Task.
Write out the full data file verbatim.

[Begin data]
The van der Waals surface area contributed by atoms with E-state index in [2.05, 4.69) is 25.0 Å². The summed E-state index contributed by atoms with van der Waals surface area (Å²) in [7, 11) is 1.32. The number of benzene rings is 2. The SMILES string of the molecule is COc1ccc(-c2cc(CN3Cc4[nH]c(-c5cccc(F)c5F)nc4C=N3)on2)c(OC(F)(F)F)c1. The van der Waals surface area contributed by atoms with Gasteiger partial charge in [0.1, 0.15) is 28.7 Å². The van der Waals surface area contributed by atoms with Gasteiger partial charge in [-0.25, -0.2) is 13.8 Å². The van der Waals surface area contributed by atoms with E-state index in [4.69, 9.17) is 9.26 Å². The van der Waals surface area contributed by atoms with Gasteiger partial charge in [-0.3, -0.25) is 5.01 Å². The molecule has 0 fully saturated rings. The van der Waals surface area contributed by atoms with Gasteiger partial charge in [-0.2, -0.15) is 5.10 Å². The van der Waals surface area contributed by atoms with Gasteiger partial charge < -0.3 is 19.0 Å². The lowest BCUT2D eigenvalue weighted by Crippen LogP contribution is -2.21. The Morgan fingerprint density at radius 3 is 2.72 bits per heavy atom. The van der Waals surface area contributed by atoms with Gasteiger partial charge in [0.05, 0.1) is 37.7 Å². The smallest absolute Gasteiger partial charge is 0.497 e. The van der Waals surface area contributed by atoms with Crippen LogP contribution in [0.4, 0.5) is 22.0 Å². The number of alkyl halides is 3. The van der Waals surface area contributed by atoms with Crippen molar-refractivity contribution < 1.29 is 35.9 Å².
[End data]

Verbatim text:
The van der Waals surface area contributed by atoms with E-state index in [2.05, 4.69) is 25.0 Å². The summed E-state index contributed by atoms with van der Waals surface area (Å²) in [7, 11) is 1.32. The number of benzene rings is 2. The SMILES string of the molecule is COc1ccc(-c2cc(CN3Cc4[nH]c(-c5cccc(F)c5F)nc4C=N3)on2)c(OC(F)(F)F)c1. The van der Waals surface area contributed by atoms with Gasteiger partial charge in [0.1, 0.15) is 28.7 Å². The van der Waals surface area contributed by atoms with Gasteiger partial charge in [-0.25, -0.2) is 13.8 Å². The van der Waals surface area contributed by atoms with E-state index in [4.69, 9.17) is 9.26 Å². The van der Waals surface area contributed by atoms with Gasteiger partial charge in [-0.3, -0.25) is 5.01 Å². The molecule has 0 fully saturated rings. The van der Waals surface area contributed by atoms with Gasteiger partial charge in [-0.2, -0.15) is 5.10 Å². The van der Waals surface area contributed by atoms with Gasteiger partial charge < -0.3 is 19.0 Å². The lowest BCUT2D eigenvalue weighted by Crippen LogP contribution is -2.21. The Morgan fingerprint density at radius 3 is 2.72 bits per heavy atom. The van der Waals surface area contributed by atoms with Gasteiger partial charge in [0.05, 0.1) is 37.7 Å². The smallest absolute Gasteiger partial charge is 0.497 e. The van der Waals surface area contributed by atoms with Crippen LogP contribution in [0.4, 0.5) is 22.0 Å². The number of alkyl halides is 3. The van der Waals surface area contributed by atoms with Crippen molar-refractivity contribution < 1.29 is 35.9 Å².